G.I. Joe: The Rise of Cobra

gijoe‘GI Joe: The Rise of Cobra’ is one of those awful films that quite frankly is a waste of time to review. Beware, it’s bad, yes. But the problem is that we all know this already before seeing it, so why bother reviewing it? In fact, why did I bother to see it?  Well it had a $54 million opening weekend and is probably on coarse to grossing $140 million American dollars or more.  So there is apparently an audience for this thing, a movie which makes the ‘Transformers’ sequel appear to have a shot at snagging a Best Picture nomination at the Oscars next year.

Having seen the movie yesterday, I’m having trouble regurgitating the plot already.  As I recall, the movie revolves around two American soldiers (Channing Tatum, Marlon Wayans) in a military unit protecting a government case of some sort that contains nanomite weaponry. Nanomites are programmed bugs controlled by computer that consume metal by way of an encompassing green mist. The military unit protecting it is thwarted by a band of assassins and another secret military group of super-soldiers known as ‘Joes.’ Tatum and Wayans are the last two left from the mission and somehow find themselves thrust into the Joes training program where they wish to retrieve their weapons and exact revenge.

As if the plot wasn’t enough to scare you off, the cast and the dialogue totally mar this movie. It is ugly and embarrassing. Watch any exchange between any of the cast. If you’re not howling, I applaud you. The sad thing is the movie has Dennis Quaid, Joseph Gordon-Levitt, and even up-and-comer Channing Tatum–so it shouldn’t be quite as atrocious as it is. And dare I say, Quaid is the worst of the bunch.  I have a hard time believing he had any preparation or even read a page of the script before the first day of filming.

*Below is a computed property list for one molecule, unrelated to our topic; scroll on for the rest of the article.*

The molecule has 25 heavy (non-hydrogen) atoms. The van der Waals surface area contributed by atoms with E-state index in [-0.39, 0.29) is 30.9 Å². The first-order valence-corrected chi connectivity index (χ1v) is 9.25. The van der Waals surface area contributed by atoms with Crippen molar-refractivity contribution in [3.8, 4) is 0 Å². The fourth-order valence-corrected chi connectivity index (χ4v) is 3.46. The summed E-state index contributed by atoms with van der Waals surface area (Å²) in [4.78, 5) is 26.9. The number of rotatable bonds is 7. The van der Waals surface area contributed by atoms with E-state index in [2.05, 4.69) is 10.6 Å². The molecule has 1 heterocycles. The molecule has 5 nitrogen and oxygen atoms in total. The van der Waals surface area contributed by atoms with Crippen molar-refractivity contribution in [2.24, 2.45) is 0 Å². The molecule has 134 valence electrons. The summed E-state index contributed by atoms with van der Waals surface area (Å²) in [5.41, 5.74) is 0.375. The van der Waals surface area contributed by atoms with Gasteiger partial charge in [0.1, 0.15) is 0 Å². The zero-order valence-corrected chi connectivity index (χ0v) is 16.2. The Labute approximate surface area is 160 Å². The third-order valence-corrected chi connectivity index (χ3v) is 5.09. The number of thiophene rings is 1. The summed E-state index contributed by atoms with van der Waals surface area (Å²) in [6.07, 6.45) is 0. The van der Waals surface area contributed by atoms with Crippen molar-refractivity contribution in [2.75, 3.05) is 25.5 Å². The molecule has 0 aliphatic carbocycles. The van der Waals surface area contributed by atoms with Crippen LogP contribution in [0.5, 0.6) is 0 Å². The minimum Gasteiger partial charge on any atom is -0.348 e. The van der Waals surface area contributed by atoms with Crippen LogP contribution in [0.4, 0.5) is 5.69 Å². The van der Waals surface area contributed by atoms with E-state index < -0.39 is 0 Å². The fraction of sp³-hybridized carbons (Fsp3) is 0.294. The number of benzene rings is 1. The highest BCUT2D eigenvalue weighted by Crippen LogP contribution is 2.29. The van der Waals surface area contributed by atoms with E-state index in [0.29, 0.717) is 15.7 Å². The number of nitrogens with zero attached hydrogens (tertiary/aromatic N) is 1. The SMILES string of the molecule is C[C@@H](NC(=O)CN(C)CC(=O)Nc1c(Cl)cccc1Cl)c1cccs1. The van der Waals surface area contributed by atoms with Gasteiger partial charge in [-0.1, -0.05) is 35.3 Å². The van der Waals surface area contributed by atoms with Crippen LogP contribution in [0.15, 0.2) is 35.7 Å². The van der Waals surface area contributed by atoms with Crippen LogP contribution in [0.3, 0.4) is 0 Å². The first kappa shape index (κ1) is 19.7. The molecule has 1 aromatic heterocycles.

The film also has some cringe-worthy flashbacks and subplots. The opening of the film is so unbelievably mind-boggling as to why the resources and sets were created for that particular scene which really has no impact in addressing the proceedings of the individual character it is setting up. What a waste of screen time. But it doesn’t end there. Flashbacks of two ‘sibling’ opposing assassins come to life as well, setting up a laughable showdown between the two in the film’s climax.  But there’s still more. It got to the point where every time the subtitle ’20 Years Earlier’ popped up onscreen, I was rolling my eyes and laughing out loud. I won’t even dare ruin the hilarity of the relationship of Channing Tatum’s character, Duke and his ex-fiancee assassin character. Wow.

This movie apparently cost $175 million. Where it went? To a lot video game-esque CGI that at times looks awful, others decent. Nonetheless, this movie is wall-to-wall action throughout. But it’s dopey action. Cheesy action. Role your eyes and howl at the screen action.  I can admit that the Paris sequence involving a chase of Marlon Wayans and Channing Tatum in what looks like real-life Halo gear was kind of fun– a loud, crunching, explosive scene. To be fair, there’s a lot of explosions, and loud crunching sound throughout the movie, but this was the only particularly involving scene for me. Then the dialogue ruins it, but oh well.

This is a Stephen Sommers film, and while I can appreciate ‘The Mummy’ and ‘The Mummy Returns,’ at heart he’s a hack filmmaker making adventure films for kids. And that’s exactly what this is–a hack script with a studio backing millions of dollars for continually shoddy special effects. I will say if I were six years old, this film would’ve been a real treat. But I couldn’t cave in on the pure stupidity of this production like I could with ‘Transformers,’ another Hasbro inspired blockbuster.  Yes, this movie was so awful that at the end of the day, I have to wonder which surprised me more:  The fact that Sommers found a way for ‘Mummy’ stars Brendan Fraser, Arnold Vosoloo, and Derrick O’Connor to all make their way into this movie?  Or that his villain laughably rips off Darth Vader in the end?

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Rating: 1.0/5 (2 votes cast)